#42: Tony Lorick: Tony was a running back that the Raiders took with the 7th overall pick in the 1964 AFL Draft. In those days good players were drafted in both leagues and they could choose to play for either an NFL team or an AFL team.
Lorick went with the NFL and his six years in the NFL produced 2,124 yards on the ground in 83 career games. Lorick never wore the silver and black.
#41: Joe Rutgens: Taken by the Raiders with the 4th overall pick of the 1961 draft, Rutgens chose to go the NFL route instead.
He went on to play nine years with the Washington Redskins, making two Pro Bowls and helping the ‘Skins make the playoffs twice. He never wore the silver and black.
#40: Roman Gabriel: Until the NFL and AFL agreed to hold a common draft (1967) both leagues tended to draft the same players in their respective drafts. Gabriel was no exception as a highly prized quarterback in 1962 and Oakland took him first overall, a feat that they later repeated with JaMarcus Russell 45 years later.
Oakland recorded only 8 wins in 28 possible games during their first two years of play and they desperately needed something to get their pathetic offense going. Gabriel wisely chose to collect bigger money in the NFL by signing with the Rams and leaving the Oakland Raiders empty handed.
It will never be known how good Gabriel would have been as a Raider because he never played for the team. However, he did lead the Rams to three straight playoff appearances in the late 1960s and he led the Eagles to another in 1973. He played 16 years in the NFL, throwing for just over 29,000 yards and 200 touchdowns.
Not bad numbers for a quarterback of that era.
#39: Jessie Hester: Drafted in 1985 to replace the retiring Cliff Branch, this wide receiver was a classic Al Davis wideout. Hester could outrun a gazelle and he actually had good hands but he struggle with route running early on and by the time his rookie deal ended he hadn’t done much to justify being picked 23rd overall. Hester’s 39 games in Los Angeles produced only 56 receptions and 10 touchdowns.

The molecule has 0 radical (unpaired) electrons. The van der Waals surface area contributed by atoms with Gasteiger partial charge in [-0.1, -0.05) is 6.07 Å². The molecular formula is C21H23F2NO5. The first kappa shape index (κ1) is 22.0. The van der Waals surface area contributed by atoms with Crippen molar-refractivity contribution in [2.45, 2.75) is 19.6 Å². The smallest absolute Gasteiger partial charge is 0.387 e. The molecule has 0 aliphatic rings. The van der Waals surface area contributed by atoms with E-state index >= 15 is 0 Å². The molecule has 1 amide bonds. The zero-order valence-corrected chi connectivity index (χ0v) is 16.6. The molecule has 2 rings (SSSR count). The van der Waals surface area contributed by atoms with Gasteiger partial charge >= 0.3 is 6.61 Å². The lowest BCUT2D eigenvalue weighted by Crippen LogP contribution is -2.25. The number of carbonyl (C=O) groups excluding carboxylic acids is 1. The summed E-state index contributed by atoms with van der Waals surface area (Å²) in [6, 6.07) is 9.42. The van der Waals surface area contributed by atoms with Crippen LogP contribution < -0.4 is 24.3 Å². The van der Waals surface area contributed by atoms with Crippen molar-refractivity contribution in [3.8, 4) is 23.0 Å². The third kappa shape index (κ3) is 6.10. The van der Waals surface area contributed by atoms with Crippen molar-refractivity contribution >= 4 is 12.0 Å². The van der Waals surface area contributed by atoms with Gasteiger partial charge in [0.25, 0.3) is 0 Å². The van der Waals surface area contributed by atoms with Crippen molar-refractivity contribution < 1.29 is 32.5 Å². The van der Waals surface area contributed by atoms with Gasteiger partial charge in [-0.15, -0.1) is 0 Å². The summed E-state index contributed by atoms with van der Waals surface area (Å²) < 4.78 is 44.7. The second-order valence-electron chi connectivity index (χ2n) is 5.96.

#38: Rodger Bird: Al Davis was known to take risks in the draft by taking players that were better athletes than they were football players. Bird might have been the first Davis draftee to fit that maxim but after strapping on silver and black for the first time it was painfully clear that he wasn’t much more than that.
Bird lasted just three seasons with the Raiders after the team took him 63rd overall in the first round of the 1966 AFL Draft. Yes, 63rd was not a typo, just check out his biography on Profootballreference.com. Bird was a talented return man, leading the AFL in punt return yardage during his rookie and sophomore campaigns in Oakland. His 612 punt return yards in 1967 still ranks as the fourth best ever posted by a Raider during the regular season.
Injuries plagued him after the 1968 season and he never regained his health to continue playing. He did contribute 8 interceptions and one touchdown (via punt return) to go along with 8 starts in 38 game appearances.